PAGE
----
OTTAWA, April 19, 2018 /CNW/ - Last year, Canadian airlines met record demand with increased capacity, which allowed the industry to expand by 11.3 per cent. However, growth is expected to moderate to 4.9 per cent this year, according to The Conference Board of Canada's latest Canadian Industrial Outlook: Canada's Air Transportation Industry.
"Some of the main tailwinds Canada's air transportation industry has benefited from in the past two years, primarily low fuel costs and a weaker loonie that is bolstering U.S. and foreign demand, will slowly reverse themselves over the next five years. But, this shouldn't put the industry's expansion and ongoing profitability at risk," said Sabrina Bond, Economist, The Conference Board of Canada.
- Canada's air transportation industry is expected to grow by 4.9 per cent in 2018.
- Higher oil prices will lift the cost of jet fuel and weigh on industry profitability over the forecast.
- Pre-tax profits in Canada's air transportation industry are expected to reach $1.3 billion in 2018.
Demand for air transportation services is forecast to continue its upward march, particularly in light of strengthening labour markets both in Canada and south of the border. Canadian airlines are expected to continue expanding their domestic and international seat capacity and number of flights across all geographic markets, which has been a critical driver of improving financial performance for the industry's largest players.
The industry's improving financial performance and more relaxed foreign ownership allowances under the Canada Transportation Act are now enticing new entrants into the Canadian market. However, established airlines appear willing to lower their prices to edge out these new players in the ultra-low-cost carrier market. As a result, they may struggle to gain the necessary market share to sustain their operations long term. While this may result in lower air fares in the near term, fuel costs will increase steadily over the forecast and will eventually drive prices higher starting in 2019.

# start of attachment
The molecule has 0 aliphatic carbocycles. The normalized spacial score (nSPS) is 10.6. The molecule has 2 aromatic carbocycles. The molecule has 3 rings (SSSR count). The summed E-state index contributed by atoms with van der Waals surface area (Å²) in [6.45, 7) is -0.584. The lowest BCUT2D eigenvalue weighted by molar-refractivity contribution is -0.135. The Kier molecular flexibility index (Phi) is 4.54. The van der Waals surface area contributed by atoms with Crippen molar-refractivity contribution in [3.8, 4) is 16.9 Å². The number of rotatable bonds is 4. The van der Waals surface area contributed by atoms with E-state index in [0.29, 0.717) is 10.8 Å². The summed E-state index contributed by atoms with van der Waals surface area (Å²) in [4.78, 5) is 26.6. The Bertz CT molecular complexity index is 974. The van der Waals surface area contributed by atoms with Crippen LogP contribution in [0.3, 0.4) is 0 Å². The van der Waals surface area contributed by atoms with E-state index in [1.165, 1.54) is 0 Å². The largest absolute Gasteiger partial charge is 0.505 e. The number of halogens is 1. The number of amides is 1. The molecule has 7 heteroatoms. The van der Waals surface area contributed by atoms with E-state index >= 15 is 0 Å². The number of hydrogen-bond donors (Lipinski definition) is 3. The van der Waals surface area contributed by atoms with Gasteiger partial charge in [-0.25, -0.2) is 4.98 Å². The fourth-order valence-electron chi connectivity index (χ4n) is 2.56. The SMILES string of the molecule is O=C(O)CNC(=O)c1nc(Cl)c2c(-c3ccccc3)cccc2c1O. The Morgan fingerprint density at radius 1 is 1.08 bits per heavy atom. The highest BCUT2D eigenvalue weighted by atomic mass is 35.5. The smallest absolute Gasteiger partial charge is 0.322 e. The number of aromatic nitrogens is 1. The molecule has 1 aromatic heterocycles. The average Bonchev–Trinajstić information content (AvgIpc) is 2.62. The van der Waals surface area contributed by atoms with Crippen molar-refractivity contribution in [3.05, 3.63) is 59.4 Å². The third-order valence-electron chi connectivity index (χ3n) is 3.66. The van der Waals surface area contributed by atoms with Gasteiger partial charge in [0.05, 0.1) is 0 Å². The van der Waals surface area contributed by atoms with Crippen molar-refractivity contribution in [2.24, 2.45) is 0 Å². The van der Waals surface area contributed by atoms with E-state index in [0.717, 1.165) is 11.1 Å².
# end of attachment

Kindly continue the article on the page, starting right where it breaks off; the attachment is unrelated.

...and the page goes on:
Industry costs are projected to increase steadily over the next five years. Fuel costs, which account for about a third of air carriers' costs, will rise alongside oil price increases. At the same time, labour costs will also continue to grow as new and expanded routes are staffed. In fact, the industry's labour force is expected to increase by more than 6,000 jobs over the next five years.
While output growth may be slowing, the industry's pre-tax profits are still expected to reach a healthy $1.3 billion in 2018, down slightly from $1.8 billion last year.
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SOURCE Conference Board of Canada
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